My oldest friend P. visited me in our Manchester house and I took him along the great circuit of the streets I walked on a daily basis. 'Do you see what it's like?' I asked him. He knew what I meant. There was something obscure and retarded about this life, as though I had prematurely retired from it, throwing in the towel before I had begun. He had visited me in my parent's house in the south too, having already left me behind for a job in the world. Already I had retired, losing the job I'd found for some foolish venture which took me to Greece and brought me back again within a week. Job lost, and the agency through which I'd found it disgusted with me and Hewlett-Packard, that great organisation, turned from me now and forever. Why would they employ me again, when I left my job for foreign adventure?
Only the adventure was not so; in the too-bright beaches of Greece I thought: this is not life either and resolved to return almost straightaway. I had only brought one book, you see, with the aim of this being the last I would read, abandoning reading for a new, book free life in the tropics. I found myself back in the scruffy train station of my hometown. It was raining, but I had been relieved to see the green fields and woods of the country I had resolved to leave only a few days before.
Jobless and unemployable, I was visited by P. who shook his head at the obscurity of my life. He had a job, a flat and money, living in the far South. I applied for training schemes of various kinds; I failed to get on the training course to be a teacher, I liked to write but the chance of writing had been battered to death by the obscurity of the everyday. What chance was there? This was a time when recession had hit the south, even our mini Silicon valley ...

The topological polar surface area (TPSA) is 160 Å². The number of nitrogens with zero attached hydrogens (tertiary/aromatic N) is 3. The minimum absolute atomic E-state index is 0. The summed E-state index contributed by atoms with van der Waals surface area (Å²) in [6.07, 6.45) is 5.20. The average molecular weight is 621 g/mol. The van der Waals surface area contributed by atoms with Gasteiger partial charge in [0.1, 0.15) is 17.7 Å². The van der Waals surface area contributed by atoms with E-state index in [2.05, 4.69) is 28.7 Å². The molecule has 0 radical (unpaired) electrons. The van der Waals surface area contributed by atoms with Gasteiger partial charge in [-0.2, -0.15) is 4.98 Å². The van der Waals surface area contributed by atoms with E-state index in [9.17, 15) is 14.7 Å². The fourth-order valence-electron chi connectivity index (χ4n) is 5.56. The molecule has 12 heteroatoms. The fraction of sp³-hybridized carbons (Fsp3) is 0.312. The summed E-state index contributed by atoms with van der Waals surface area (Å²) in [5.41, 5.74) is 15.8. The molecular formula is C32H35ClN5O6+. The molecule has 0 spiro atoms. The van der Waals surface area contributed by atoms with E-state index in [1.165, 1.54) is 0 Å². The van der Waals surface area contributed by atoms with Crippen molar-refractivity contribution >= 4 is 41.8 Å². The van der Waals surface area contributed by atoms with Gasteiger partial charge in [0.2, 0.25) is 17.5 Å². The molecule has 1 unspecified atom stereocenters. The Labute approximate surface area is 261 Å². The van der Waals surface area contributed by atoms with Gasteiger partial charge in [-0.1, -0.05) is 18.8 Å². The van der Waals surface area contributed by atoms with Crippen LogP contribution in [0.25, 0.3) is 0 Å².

I would often see the twin buildings of Hewlett Packard from the train. Yes, there they were, vast grey boxes alongside a vast car park. I remembered the pond of koi fish and the suite of meeting rooms named after philosophers. I remembered the leather armchairs by the machines which served the best instant coffee where I would read every lunchtime. And I remembered the bosses whom I assisted so readily, being close, always close to the chance of a longer temporary contract. Alas, in the long hours when they could find nothing for me to do, I read and my despised temp boss, wandering from office space to space to check on her minions was unhappy to see me reading. 'Can't you ask them to find you something to do?' - 'I asked, and there was nothing to do'.